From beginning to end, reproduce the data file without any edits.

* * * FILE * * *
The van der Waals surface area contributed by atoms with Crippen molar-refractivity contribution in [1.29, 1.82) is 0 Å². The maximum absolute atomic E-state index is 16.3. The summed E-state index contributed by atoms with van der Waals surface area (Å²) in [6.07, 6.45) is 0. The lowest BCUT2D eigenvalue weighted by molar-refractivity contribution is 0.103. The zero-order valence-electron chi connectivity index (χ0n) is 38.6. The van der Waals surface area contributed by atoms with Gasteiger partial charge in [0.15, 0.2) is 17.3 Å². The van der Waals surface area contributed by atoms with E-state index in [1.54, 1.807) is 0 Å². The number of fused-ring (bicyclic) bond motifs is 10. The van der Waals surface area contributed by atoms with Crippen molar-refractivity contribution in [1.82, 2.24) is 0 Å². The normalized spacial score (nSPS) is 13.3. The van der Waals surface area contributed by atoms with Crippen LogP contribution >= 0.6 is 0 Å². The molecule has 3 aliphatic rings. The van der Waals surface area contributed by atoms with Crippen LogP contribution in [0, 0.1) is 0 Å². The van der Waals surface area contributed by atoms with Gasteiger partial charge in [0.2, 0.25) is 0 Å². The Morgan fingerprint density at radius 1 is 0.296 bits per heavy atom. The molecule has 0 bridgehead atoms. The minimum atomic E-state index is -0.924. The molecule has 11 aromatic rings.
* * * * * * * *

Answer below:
The van der Waals surface area contributed by atoms with Crippen molar-refractivity contribution in [1.29, 1.82) is 0 Å². The maximum absolute atomic E-state index is 16.3. The summed E-state index contributed by atoms with van der Waals surface area (Å²) in [6.07, 6.45) is 0. The lowest BCUT2D eigenvalue weighted by molar-refractivity contribution is 0.103. The zero-order valence-electron chi connectivity index (χ0n) is 38.6. The van der Waals surface area contributed by atoms with Gasteiger partial charge in [0.15, 0.2) is 17.3 Å². The van der Waals surface area contributed by atoms with E-state index in [1.54, 1.807) is 0 Å². The number of fused-ring (bicyclic) bond motifs is 10. The van der Waals surface area contributed by atoms with Crippen molar-refractivity contribution in [1.82, 2.24) is 0 Å². The normalized spacial score (nSPS) is 13.3. The van der Waals surface area contributed by atoms with Crippen LogP contribution >= 0.6 is 0 Å². The molecule has 3 aliphatic rings. The van der Waals surface area contributed by atoms with Crippen LogP contribution in [0, 0.1) is 0 Å². The van der Waals surface area contributed by atoms with Gasteiger partial charge in [0.2, 0.25) is 0 Å². The Morgan fingerprint density at radius 1 is 0.296 bits per heavy atom. The molecule has 0 bridgehead atoms. The minimum atomic E-state index is -0.924. The molecule has 11 aromatic rings.